around with Super Bomberman 2 got me thinking
about the truly great multiplayer games. The best ones always allow
for that extra edge. It's fun to outmaneuver your friends, but when
you can really put the screws to them, you're on to something. A
brilliant example, one of my personal favorites, is the computer
game classic, M.U.L.E.
was the product of an Arkansas-based development team called Ozark
Softscape. The team was comprised of Dan Bunten (project leader),
Bill Bunten, Alan Watson, and Jim Rushing. These were the heady
days of the early 1980s, with the fall of dedicated consoles (Atari
2600), and the rise of home computers. There was a great desire
to experiment and create games that stretched out in new directions.
An upstart company named Electronic Arts was entering its own "golden
age," with a solid string of excellent, original games like
Pinball Construction Set, Archon, and One
Arts followed the trail blazed by Activision. Game designers weren't
stereotypical computer nerds, but young, creative, and above all,
craving attention. They imagined themselves as the new artists,
and their games as a creative work. These were not merely children's
games, they were
something more. Different. New. Electronic
Arts promoted this idea, and Bunten and his team were willing to
what kind of game is MULE? It really is difficult to describe,
since it seems so different from the conventional shoot-em-up, sports,
and adventure genres crowding today's market. Perhaps it is most
similar to Monopoly, with a dash of arcade action and commodities
trading added to the mix. Taking place on the world of Irata, four
alien settlers set out to develop the land over the course of 12
monthly turns. Each player selects a plot of land, and then equips
that plot for production of food, energy, or mining ore and crystite.
At the end of each turn, the plots bear fruit, and the players buy
and sell their goods at the market.
afraid that I am making MULE sound boring, but it is anything
but. The casual pace belies a fiendishly competitive atmosphere
where friendships are made and lost in a matter of minutes. If you
do not grow enough food, you will lose precious time for your turns
and risk falling behind. If you do not produce enough energy, your
plots will suffer. And if enough ore is not made, there will be
a shortage of mules.
mule (for Multiple Use Labor Element) is one of the game's more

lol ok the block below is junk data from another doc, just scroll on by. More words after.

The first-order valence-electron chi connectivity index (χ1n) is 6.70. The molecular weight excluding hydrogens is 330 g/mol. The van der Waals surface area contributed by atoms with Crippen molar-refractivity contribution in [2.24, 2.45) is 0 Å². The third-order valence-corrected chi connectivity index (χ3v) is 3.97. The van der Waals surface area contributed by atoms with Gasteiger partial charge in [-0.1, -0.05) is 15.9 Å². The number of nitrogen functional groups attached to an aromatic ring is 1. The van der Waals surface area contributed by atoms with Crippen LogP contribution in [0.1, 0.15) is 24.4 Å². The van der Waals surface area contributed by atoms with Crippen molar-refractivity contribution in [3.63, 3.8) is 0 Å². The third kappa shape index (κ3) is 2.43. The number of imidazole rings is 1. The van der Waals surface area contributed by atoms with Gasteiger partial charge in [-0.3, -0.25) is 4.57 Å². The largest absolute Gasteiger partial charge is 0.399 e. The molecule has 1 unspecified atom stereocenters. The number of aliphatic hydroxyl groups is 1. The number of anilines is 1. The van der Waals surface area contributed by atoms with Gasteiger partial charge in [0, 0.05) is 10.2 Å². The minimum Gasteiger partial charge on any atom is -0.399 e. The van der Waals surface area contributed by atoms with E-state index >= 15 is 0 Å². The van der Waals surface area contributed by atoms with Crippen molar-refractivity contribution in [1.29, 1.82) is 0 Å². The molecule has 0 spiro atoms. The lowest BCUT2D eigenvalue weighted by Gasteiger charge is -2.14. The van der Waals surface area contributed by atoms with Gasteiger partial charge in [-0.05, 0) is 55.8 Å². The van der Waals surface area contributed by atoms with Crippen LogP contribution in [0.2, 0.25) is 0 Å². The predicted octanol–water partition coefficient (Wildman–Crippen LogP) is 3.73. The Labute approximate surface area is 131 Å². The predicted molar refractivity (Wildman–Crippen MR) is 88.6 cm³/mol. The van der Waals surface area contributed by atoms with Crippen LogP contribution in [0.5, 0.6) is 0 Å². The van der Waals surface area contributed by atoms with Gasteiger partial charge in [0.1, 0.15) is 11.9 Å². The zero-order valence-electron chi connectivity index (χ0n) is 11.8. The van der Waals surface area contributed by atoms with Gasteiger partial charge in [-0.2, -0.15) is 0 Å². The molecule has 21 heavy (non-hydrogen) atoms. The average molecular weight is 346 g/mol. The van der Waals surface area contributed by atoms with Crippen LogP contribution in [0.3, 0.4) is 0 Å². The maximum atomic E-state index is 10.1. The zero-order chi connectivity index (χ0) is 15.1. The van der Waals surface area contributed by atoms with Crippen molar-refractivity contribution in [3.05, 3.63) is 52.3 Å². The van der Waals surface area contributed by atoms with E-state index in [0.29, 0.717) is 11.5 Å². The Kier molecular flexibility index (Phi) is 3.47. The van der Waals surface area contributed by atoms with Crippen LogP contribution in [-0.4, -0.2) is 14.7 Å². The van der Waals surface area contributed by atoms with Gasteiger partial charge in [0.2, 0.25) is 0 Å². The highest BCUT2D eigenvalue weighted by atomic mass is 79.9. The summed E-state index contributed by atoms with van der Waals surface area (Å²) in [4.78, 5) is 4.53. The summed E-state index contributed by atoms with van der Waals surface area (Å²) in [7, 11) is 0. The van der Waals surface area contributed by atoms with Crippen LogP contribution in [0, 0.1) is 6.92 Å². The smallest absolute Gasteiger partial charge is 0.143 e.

clever touches. Each plot of land needs to be equipped for the proper
function, and for that, you need mules. A mule is bought at the
colony store, equipped, and then added to your plot.
development phase is only one part of the game. The other part is
the trading phase. After the monthly harvest, players meet at the
market, watch the progress of their crops, and buy or sell with
each other or the store. This is where MULE can become
so fierce. True, it would be nice to share your extra food with
everyone for the good of the colony, but what fun is that? Sharing
is for losers. The real fun comes from cornering the market. When
there is plenty of food in the store, for instance, the price is
very low. But when there are shortages, the price soars.
is where you screw your friends into the ground. How desperate are
they for that extra unit of food or energy? Make them run up the
screen and raise the price. Skilled players can learn how to control
the market and make a killing in the process. And, yes, this is
where shoulders start getting punched between curses.
bidding in MULE is simple, with buyers on the bottom and
sellers on the top. A price is found by both parties meeting somewhere
in the middle. There is a certain, almost masochistic joy in watching
other players desperately running up prices while you sit safely
at the top of the screen. Another great "fuck you" moment
comes during plot auctions; the leader runs up the price, then quickly
darts back down at the last second, sticking someone else with the
the end, we are all competing for bragging rights and the rank of
"First Founder" at the end of the game. However, in another
inspired stroke, the colony as a whole must survive together. If
the colony fails to make enough money at year's end, nobody is the
winner. Think about that while you're cutting everyone off at the
are still more surprises to be found in MULE that I haven't
mentioned. Mules go crazy and run off; pests eat your food; pirates
steal all your crystite (diamonds); there are earthquakes, acid
rainstorms, and meteorite strikes; the store catches fire, taking
with it all surplus goods. And the game itself subtly teaches market
economics: supply and demand, economies of scale, the Learning Curve
theory of production, the Law of Diminishing Returns, the Maslow
Hierarchy of Needs.
really has never been a game like MULE, and that is a tragedy.
It deserves to be seen by anyone who considers themselves a lover